Just over a year ago, I had just finished completing my application for becoming a young researcher for the STEP Study.
I first heard about the work the STEP Study was doing from a work experience I attended with the REACH (Resilience, Ethnicity and AdolesCent mental Health) study. Whilst at this work experience, I was introduced to many research projects but to me, the STEP Study stood out as it was aimed at tackling a very big problem within schools and day-to-day life. In reality, most people know about the prevalence of Homophobic, Biphobic and Transphobic (HBT) bullying within the school environment and many would agree that it is wrong and needs to be tackled. However, at least from my experience, action against HBT bullying has either been non-existent or has been insufficient and I wanted to help change this. For example, in my early years at secondary school, I used to witness people getting physically and verbally abused because of their sexual orientation. Teachers tried to combat this by sticking posters in the corridors but these displays were quickly vandalized and ripped apart. The worst thing was that teachers didn’t seem to care about students’ suggestions to fix this issue.
Growing up, I thought that teachers had the answers to everything but as I got older, I realised that they don’t and sometimes they could benefit from the insight of young people who are currently experiencing school life themselves. Coincidentally, the STEP Study provides exactly that by getting the views of young people through focus groups and interviews whilst getting similar information from teachers and training providers as well. This fine blend of experiences and opinions is analysed and fed back to schools and training providers alike. As a result, I saw the STEP Study as an opportunity to make my mark and try to improve the experiences of younger generations in schools. Moreover, this opportunity was rare and if I haven’t taken it, I probably may not have found a role so fulfilling and important at my age. I also wanted to actively be part of the solution instead of waiting for someone else to make a change.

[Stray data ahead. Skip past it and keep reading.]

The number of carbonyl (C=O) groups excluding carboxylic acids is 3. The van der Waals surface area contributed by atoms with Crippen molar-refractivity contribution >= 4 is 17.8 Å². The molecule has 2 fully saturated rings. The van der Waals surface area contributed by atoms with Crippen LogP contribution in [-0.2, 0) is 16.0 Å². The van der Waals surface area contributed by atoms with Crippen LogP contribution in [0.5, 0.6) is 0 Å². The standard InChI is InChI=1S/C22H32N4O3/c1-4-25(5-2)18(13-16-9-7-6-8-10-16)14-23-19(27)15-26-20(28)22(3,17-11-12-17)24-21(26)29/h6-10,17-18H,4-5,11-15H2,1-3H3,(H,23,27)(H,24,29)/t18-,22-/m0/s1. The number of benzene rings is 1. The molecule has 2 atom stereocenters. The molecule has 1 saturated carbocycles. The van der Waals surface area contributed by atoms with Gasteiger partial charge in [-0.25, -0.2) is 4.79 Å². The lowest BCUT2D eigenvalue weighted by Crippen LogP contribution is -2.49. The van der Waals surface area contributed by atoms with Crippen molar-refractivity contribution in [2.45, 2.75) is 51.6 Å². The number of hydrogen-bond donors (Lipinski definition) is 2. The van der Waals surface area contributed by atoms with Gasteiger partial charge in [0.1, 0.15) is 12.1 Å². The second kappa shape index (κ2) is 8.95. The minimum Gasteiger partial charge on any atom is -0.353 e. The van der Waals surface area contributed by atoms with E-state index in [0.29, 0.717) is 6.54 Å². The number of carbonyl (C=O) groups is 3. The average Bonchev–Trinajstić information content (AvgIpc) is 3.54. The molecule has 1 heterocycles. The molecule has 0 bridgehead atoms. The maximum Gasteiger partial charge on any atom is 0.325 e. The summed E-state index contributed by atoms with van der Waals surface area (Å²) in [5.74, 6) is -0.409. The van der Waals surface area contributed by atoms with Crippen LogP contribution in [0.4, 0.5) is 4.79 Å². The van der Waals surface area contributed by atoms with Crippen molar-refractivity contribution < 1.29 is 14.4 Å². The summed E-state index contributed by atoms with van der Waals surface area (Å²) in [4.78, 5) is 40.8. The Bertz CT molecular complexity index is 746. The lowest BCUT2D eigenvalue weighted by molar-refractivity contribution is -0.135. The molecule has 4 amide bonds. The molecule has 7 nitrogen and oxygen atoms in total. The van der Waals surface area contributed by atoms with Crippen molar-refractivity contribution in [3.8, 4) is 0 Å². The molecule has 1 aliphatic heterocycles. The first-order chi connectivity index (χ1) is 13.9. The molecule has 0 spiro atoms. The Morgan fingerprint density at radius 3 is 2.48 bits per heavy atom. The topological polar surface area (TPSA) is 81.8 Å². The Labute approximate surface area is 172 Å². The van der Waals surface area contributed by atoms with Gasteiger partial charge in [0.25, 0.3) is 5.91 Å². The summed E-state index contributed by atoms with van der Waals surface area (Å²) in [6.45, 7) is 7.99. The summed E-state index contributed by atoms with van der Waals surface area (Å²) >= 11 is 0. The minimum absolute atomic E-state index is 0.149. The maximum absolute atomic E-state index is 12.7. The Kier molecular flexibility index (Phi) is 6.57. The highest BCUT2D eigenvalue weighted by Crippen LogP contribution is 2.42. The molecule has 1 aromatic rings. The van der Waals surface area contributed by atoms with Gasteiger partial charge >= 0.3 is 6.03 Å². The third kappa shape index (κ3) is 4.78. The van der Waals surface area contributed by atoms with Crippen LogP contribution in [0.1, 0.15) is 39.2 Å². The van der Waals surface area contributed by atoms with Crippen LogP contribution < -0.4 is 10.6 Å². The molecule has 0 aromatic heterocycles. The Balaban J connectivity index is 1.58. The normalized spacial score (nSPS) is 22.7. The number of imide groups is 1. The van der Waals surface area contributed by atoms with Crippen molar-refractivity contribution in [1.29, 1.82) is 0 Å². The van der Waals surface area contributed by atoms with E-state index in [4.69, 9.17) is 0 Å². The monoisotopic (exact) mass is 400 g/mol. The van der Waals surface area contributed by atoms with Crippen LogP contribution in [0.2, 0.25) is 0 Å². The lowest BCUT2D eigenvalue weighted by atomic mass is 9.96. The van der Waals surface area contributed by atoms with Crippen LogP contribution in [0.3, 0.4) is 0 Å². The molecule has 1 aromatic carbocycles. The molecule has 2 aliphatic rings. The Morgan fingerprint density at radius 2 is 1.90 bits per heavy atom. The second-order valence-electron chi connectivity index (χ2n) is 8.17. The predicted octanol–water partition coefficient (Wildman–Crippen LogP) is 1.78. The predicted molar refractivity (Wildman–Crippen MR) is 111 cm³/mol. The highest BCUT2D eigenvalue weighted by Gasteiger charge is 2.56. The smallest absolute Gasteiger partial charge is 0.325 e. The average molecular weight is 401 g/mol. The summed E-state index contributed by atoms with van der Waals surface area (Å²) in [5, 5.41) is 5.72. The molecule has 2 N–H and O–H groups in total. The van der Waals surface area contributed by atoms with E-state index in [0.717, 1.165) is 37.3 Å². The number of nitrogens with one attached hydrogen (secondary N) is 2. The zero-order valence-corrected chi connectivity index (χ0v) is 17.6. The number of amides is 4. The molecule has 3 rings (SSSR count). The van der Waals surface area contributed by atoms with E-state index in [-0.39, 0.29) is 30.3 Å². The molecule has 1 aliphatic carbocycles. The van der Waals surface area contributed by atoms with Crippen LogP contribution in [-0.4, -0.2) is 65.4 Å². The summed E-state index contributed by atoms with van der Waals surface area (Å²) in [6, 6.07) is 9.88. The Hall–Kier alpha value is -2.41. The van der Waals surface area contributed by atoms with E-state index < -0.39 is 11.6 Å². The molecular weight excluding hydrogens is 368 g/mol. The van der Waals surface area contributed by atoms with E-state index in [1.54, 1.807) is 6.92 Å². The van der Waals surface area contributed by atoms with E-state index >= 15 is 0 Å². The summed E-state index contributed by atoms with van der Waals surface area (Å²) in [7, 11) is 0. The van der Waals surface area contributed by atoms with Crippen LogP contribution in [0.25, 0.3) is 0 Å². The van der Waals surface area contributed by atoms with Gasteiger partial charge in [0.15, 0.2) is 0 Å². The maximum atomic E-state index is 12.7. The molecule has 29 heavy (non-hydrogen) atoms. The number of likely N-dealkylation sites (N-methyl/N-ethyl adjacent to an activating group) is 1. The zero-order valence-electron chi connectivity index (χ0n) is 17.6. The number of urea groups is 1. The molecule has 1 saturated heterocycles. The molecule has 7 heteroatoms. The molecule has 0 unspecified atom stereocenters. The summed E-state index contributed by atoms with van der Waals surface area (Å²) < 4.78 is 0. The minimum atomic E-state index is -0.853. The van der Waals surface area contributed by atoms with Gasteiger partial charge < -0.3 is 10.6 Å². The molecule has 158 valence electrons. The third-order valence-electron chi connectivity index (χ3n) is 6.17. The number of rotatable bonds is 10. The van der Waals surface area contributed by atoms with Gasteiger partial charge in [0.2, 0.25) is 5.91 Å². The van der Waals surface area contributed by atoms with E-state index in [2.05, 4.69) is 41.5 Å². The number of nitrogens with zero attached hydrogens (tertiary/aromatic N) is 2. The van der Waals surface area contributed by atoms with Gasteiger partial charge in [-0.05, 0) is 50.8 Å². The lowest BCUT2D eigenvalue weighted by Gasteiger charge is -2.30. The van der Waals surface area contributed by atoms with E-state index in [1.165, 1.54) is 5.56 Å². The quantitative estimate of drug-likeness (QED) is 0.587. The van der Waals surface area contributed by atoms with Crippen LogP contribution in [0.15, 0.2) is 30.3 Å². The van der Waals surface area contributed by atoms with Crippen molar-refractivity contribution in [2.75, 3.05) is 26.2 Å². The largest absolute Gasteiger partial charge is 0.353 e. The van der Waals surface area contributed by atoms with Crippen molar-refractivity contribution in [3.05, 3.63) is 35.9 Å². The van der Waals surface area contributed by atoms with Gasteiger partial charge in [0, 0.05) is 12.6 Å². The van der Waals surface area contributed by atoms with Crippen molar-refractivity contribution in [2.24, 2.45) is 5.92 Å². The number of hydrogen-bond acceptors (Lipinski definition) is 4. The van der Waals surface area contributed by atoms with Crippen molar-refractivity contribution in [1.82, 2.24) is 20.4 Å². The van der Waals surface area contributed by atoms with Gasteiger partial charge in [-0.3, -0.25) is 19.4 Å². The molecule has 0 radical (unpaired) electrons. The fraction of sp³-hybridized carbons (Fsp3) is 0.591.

Being a young male, conventionally, I wasn’t expected to undertake such a role as they are seen by some as a ‘girl’s job’, but I can’t stress enough how important it is to have such a diverse team when conducting a research project as everyone has something special to offer.
I also believe that representation incites a change for the better so being part of the STEP Study, I hope to inspire other young males out there who want to get their points across but feel constrained by society’s norms.
Not only is this opportunity helping me make a change, but I believe that I have gained so much knowledge and skills such as qualitative analysis, communication and the ability to put myself in other people’s shoes.
If you would have told me a year ago that I would be co-leading interviews with strangers, I wouldn’t have believed you!
I used to be so shy but I have changed immensely due to my involvement with the STEP Study.
I hope that opportunities like this one become more readily available in the future for young people as the effects of work like this are felt through generations. For instance, I have been thrilled to see the environment in my school change to become less hostile during my time at school and I am more thrilled to know that I was part of that change.
It is impossible to eradicate 100% of all forms of discrimination in schools but that doesn’t mean we shouldn’t strive for that and the more young people that are involved in research, the faster a noticeable change can come about.